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CALIFORNIA | LOCAL
August 29, 1995 | TIMOTHY WILLIAMS, TIMES STAFF WRITER
The only medical program in the Antelope Valley that allows poor women to have their babies in a hospital setting, whether they have health insurance or not, will be a casualty of budget cuts, Los Angeles County health officials said Monday. The 6-year-old joint obstetrics program between county-owned High Desert Hospital , and private Antelope Valley Hospital will end Oct. 1 and is one in a series of cuts in the county's health care system to bridge the department's $655-million deficit.
ARTICLES BY DATE
WORLD
June 10, 2012 | By Laura King, Los Angeles Times
KABUL, Afghanistan - For much of her life, Aqilah Hikmat had beaten the odds. In a country where women struggle to get educations and find good jobs, she was an accomplished physician, the head of the obstetrics ward at a major provincial hospital, beloved by her patients. And it was a source of enormous pride to the 49-year-old doctor that two of her four children, including a daughter, were medical students, poised to follow in her career footsteps. The day she was shot to death by a U.S. soldier along the road to Kabul, she and her husband were on their way from their restive home province of Ghazni - a dangerous trip, but one they made weekly.
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OPINION
August 19, 2005
Re "Supervisors Move to Close Some King/Drew Wards," Aug. 17 Hospitals in Third World countries do not have transplant teams or cardiac surgery, but they certainly have obstetrics and pediatrics. While the country is besieged with teen pregnancy, childhood obesity and other preventable pediatric ailments, the three white males sitting on the Los Angeles County Board of Supervisors prepare to cut essential services at King/Drew for underserved African Americans and Latinos without in-depth analysis of their actions.
CALIFORNIA | LOCAL
December 18, 2006 | From Times Staff and Wire Reports
Dr. William J. Dignam, 86, a founding member of UCLA's department of obstetrics and gynecology and a former senior associate dean for academic affairs at what is now the David Geffen School of Medicine at UCLA, died Dec. 5 at UCLA Medical Center. The cause of death was not announced. "Dr. Dignam was an outstanding and gifted teacher and clinician who was a role model to many," said Dr. Gautam Chaudhuri, executive chairman of the obstetrics department. Born in Manchester, N.H.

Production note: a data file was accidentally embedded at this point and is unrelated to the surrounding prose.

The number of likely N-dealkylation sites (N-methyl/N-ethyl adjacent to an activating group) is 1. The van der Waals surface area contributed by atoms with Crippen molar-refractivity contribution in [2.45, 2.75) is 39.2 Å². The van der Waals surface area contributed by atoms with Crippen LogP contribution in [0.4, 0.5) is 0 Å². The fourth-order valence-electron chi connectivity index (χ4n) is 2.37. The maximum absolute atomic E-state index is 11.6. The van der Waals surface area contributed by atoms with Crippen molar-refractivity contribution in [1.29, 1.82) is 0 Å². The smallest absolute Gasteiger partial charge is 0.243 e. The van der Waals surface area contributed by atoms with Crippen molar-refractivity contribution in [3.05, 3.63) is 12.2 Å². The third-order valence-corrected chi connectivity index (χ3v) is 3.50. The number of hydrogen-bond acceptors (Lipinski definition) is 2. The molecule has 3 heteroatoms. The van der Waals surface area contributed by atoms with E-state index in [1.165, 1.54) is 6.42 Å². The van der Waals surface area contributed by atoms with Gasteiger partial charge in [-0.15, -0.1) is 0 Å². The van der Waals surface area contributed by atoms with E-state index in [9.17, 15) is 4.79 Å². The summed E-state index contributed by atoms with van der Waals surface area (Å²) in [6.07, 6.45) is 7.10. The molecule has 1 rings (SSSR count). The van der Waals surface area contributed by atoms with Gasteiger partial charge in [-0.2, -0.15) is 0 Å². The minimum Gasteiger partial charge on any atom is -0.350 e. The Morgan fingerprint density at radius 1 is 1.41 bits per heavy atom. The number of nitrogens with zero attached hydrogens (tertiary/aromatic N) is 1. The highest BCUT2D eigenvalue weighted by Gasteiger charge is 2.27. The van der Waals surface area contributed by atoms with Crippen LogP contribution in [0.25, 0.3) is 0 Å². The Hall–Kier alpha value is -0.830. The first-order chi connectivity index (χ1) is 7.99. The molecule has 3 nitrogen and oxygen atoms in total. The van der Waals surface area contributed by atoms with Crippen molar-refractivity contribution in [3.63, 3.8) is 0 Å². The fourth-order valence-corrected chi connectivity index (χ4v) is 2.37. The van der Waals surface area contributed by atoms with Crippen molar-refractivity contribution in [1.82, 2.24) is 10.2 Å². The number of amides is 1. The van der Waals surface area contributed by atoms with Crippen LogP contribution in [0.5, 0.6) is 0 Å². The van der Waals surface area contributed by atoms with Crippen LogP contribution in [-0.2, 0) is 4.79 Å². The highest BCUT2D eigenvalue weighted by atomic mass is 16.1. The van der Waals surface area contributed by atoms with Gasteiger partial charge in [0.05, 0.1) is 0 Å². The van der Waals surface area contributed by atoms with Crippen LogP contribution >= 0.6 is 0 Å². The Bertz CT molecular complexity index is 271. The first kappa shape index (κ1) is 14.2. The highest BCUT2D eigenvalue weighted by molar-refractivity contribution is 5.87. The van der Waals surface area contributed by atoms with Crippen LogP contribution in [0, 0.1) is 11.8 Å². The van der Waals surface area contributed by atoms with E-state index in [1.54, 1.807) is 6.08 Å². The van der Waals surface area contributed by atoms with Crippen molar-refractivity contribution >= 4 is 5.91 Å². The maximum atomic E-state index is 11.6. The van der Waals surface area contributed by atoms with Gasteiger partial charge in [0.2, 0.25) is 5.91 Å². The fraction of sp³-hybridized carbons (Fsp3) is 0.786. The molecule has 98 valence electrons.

NEWS
February 20, 1990 | KENNETH J. GARCIA, TIMES STAFF WRITER
For thousands of expectant mothers in Los Angeles, technicolor visions of their sons' and daughters' glorious entrance into the world can be quickly shattered upon their arrival in Ward 5L, the labor and delivery section at Women's Hospital.
CALIFORNIA | LOCAL
December 18, 1990 | LANIE JONES, TIMES STAFF WRITER
Cradling her baby in her arms, 31-year-old Celia Barrera waited in the parking lot to see the pediatrician. On a gray December day, she and a dozen other low-income parents were bringing their children to a St. Jude Hospital and Rehabilitation Center pediatric health-mobile that comes here once a week. Motioning to her swelling girth, Barrera said she too could use a checkup. More than three months' pregnant, she had not yet seen a doctor. "Si, problemas, " Barrera sighed.
NEWS
September 26, 1990 | IRENE WIELAWSKI, TIMES STAFF WRITER
In a novel program, Los Angeles County health officials have joined forces with the private sector in a plan to divert thousands of pregnant women to private hospitals to ease the tremendous overcrowding of the county's obstetrical system. In exchange, the county has offered to cut Medi-Cal red tape for private hospitals and doctors by paying them directly for their services, then claiming reimbursement from the state under Medi-Cal guidelines.
CALIFORNIA | LOCAL
November 29, 1989 | KENNETH J. GARCIA, TIMES STAFF WRITER
Saying that obstetric services at Los Angeles County hospitals are "critically overloaded," county health department chief Robert C. Gates told a state medical commission Tuesday that women in labor might be turned away from county hospitals unless an immediate solution to the overcrowding problem is found.
NEWS
October 12, 1989 | MARLENE CIMONS, TIMES STAFF WRITER
Federal and state governments must take "immediate steps" to curb the flight of physicians and other health professionals from the practice of obstetrics and to ensure access to care for all women who need it, especially the poor, an Institute of Medicine panel recommended Wednesday. The specter of malpractice litigation represents "a serious threat to the delivery of obstetrical care in this nation," according to the committee, which conducted a two-year study for the institute.
CALIFORNIA | LOCAL
October 8, 2005 | Charles Ornstein, Times Staff Writer